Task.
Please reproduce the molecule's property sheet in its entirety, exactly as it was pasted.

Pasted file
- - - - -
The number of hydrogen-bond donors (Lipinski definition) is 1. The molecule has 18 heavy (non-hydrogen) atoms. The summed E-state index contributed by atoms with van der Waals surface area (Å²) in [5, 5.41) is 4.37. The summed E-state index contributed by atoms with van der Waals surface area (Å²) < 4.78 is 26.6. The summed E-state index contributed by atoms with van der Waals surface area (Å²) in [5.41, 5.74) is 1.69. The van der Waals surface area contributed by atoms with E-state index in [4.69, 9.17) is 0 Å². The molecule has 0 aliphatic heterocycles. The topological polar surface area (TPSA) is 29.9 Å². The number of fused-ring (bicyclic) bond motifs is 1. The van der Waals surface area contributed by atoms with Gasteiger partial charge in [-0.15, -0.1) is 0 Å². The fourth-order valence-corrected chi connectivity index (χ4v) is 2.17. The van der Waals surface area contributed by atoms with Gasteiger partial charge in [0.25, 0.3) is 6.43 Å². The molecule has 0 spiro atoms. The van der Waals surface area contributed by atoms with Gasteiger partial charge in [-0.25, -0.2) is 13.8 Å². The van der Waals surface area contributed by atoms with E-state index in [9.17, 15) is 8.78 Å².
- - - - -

The number of hydrogen-bond donors (Lipinski definition) is 1. The molecule has 18 heavy (non-hydrogen) atoms. The summed E-state index contributed by atoms with van der Waals surface area (Å²) in [5, 5.41) is 4.37. The summed E-state index contributed by atoms with van der Waals surface area (Å²) < 4.78 is 26.6. The summed E-state index contributed by atoms with van der Waals surface area (Å²) in [5.41, 5.74) is 1.69. The van der Waals surface area contributed by atoms with E-state index in [4.69, 9.17) is 0 Å². The molecule has 0 aliphatic heterocycles. The topological polar surface area (TPSA) is 29.9 Å². The number of fused-ring (bicyclic) bond motifs is 1. The van der Waals surface area contributed by atoms with Gasteiger partial charge in [-0.15, -0.1) is 0 Å². The fourth-order valence-corrected chi connectivity index (χ4v) is 2.17. The van der Waals surface area contributed by atoms with Gasteiger partial charge in [0.25, 0.3) is 6.43 Å². The molecule has 0 spiro atoms. The van der Waals surface area contributed by atoms with Gasteiger partial charge in [-0.25, -0.2) is 13.8 Å². The van der Waals surface area contributed by atoms with E-state index in [9.17, 15) is 8.78 Å².